This is part three of our four part series in understanding your tenancy agreement!
When you find a property, sign a tenancy agreement and finally move in you often have no idea of the issues that could follow. Many of us don’t even read the agreement before we sign it and won’t read it properly during the entire duration of the tenancy – unless an issue arises (TTV recommends that you never do this btw). However, regardless of whether you have paid attention to the small print, if you break the terms of your tenancy agreement you can be removed by the landlord, you could lose some or all of your deposit if you cause damage, and you could even be sued. Below are a few of the most common situations in which tenants have been caught out.
Subletting. Didn’t realise that your lease didn’t allow you to sublet? Well if the tenancy agreement states you can’t sublet but you go ahead and do so – and make a profit from it – then your landlord may be able to take you to court to claim damages. If you are a tenant who is subletting from another tenant then, depending on the type of property, you will have far fewer rights than being a direct tenant. If you live in the same building as the person you are subletting from then you will have virtually no rights at all and you could lose any ‘deposit’ you pay, as well as having little protection against losing the roof over your head. Remember, where you are subletting, if your name isn’t on the tenancy agreement then you have none of the protection the document provides, even if you are paying the rent.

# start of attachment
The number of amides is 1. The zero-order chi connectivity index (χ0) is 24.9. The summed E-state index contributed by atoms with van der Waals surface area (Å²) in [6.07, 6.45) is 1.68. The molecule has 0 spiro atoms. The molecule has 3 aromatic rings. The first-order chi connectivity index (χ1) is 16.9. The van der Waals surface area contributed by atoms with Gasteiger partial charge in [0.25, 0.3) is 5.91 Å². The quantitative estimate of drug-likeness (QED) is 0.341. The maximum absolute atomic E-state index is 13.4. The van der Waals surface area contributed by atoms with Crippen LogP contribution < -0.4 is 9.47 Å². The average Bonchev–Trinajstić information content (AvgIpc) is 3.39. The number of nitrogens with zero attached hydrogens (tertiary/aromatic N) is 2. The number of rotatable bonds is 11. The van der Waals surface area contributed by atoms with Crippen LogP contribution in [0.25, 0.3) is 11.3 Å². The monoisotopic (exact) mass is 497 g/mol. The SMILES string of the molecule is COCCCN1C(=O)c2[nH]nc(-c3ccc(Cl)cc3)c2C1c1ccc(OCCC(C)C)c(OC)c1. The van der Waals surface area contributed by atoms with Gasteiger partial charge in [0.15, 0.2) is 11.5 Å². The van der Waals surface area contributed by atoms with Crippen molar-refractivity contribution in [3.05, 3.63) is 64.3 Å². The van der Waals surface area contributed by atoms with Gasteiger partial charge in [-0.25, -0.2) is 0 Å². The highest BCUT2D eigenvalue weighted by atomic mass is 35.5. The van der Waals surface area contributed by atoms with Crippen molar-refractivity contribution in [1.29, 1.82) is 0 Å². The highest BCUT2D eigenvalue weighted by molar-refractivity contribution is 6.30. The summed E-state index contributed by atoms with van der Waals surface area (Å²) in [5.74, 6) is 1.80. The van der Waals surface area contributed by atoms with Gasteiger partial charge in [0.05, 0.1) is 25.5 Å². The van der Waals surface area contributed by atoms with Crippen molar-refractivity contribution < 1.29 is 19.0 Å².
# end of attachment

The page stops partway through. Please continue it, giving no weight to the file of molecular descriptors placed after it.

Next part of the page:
Verbal agreements. If you come across an issue with your landlord that is not covered in your tenancy agreement then the usual way to resolve it is to sit down and have a discussion. With a good landlord agreement can be reached but if you don’t have anything in writing then remember that you have little or no proof of the joint decision and the landlord can turn around at any time and say that it was never made. This also applies to a situation where the tenancy agreement prohibits something – for example keeping pets – but the landlord has agreed you can have a dog. Unless you get that in writing then the landlord can force you to get rid of the dog or move out. If this situation arises before you sign the tenancy agreement then insist that whatever has been agreed is added to the tenancy before it is signed.
End of tenancy cleaning. Many tenants move in to a property without taking any notice of the requirements for when they leave. If your lease states that the property must be returned in the condition it was rented in then make sure you note the state of the property when you move in. If there is to be no professional clean when you move in then resist a clause that states you must pay for one when you move out. Otherwise you may find yourself with an enormous cleaning bill for making the property clean for new tenants, even if it was a mess when you moved in. For more information, you can read our helpful advice on end of tenancy cleaning.